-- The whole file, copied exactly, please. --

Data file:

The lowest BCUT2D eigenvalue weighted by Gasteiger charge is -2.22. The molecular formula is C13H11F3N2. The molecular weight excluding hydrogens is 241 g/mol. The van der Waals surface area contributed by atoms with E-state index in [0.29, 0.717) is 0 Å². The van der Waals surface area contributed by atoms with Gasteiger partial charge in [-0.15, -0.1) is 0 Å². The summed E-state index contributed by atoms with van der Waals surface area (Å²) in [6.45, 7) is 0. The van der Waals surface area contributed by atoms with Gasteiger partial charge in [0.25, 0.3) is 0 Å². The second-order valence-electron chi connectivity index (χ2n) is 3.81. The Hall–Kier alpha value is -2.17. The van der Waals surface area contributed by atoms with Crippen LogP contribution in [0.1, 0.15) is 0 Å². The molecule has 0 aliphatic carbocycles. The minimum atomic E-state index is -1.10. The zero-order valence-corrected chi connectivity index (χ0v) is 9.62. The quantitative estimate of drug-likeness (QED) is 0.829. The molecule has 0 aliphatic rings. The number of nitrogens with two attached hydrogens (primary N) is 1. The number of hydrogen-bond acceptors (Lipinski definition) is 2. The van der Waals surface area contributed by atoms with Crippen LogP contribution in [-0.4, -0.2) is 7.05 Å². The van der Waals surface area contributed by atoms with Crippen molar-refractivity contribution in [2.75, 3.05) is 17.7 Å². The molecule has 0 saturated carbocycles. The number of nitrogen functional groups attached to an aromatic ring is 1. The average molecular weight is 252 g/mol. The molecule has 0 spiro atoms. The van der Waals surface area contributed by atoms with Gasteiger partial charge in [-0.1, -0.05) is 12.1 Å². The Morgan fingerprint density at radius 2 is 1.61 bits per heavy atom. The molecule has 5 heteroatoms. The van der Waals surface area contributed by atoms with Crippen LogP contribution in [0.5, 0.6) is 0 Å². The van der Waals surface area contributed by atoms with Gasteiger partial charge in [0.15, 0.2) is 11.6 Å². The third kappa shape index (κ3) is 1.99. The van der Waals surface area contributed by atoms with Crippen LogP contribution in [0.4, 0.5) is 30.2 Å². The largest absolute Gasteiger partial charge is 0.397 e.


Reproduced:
The lowest BCUT2D eigenvalue weighted by Gasteiger charge is -2.22. The molecular formula is C13H11F3N2. The molecular weight excluding hydrogens is 241 g/mol. The van der Waals surface area contributed by atoms with E-state index in [0.29, 0.717) is 0 Å². The van der Waals surface area contributed by atoms with Gasteiger partial charge in [-0.15, -0.1) is 0 Å². The summed E-state index contributed by atoms with van der Waals surface area (Å²) in [6.45, 7) is 0. The van der Waals surface area contributed by atoms with Gasteiger partial charge in [0.25, 0.3) is 0 Å². The second-order valence-electron chi connectivity index (χ2n) is 3.81. The Hall–Kier alpha value is -2.17. The van der Waals surface area contributed by atoms with Crippen LogP contribution in [0.1, 0.15) is 0 Å². The molecule has 0 aliphatic carbocycles. The minimum atomic E-state index is -1.10. The zero-order valence-corrected chi connectivity index (χ0v) is 9.62. The quantitative estimate of drug-likeness (QED) is 0.829. The molecule has 0 aliphatic rings. The number of nitrogens with two attached hydrogens (primary N) is 1. The number of hydrogen-bond acceptors (Lipinski definition) is 2. The van der Waals surface area contributed by atoms with Crippen LogP contribution in [-0.4, -0.2) is 7.05 Å². The van der Waals surface area contributed by atoms with Crippen molar-refractivity contribution in [2.75, 3.05) is 17.7 Å². The molecule has 0 saturated carbocycles. The number of nitrogen functional groups attached to an aromatic ring is 1. The average molecular weight is 252 g/mol. The molecule has 0 spiro atoms. The van der Waals surface area contributed by atoms with Gasteiger partial charge in [-0.1, -0.05) is 12.1 Å². The Morgan fingerprint density at radius 2 is 1.61 bits per heavy atom. The molecule has 5 heteroatoms. The van der Waals surface area contributed by atoms with Crippen LogP contribution in [0.5, 0.6) is 0 Å². The van der Waals surface area contributed by atoms with Gasteiger partial charge in [0.15, 0.2) is 11.6 Å². The third kappa shape index (κ3) is 1.99. The van der Waals surface area contributed by atoms with Crippen LogP contribution in [0.4, 0.5) is 30.2 Å². The largest absolute Gasteiger partial charge is 0.397 e.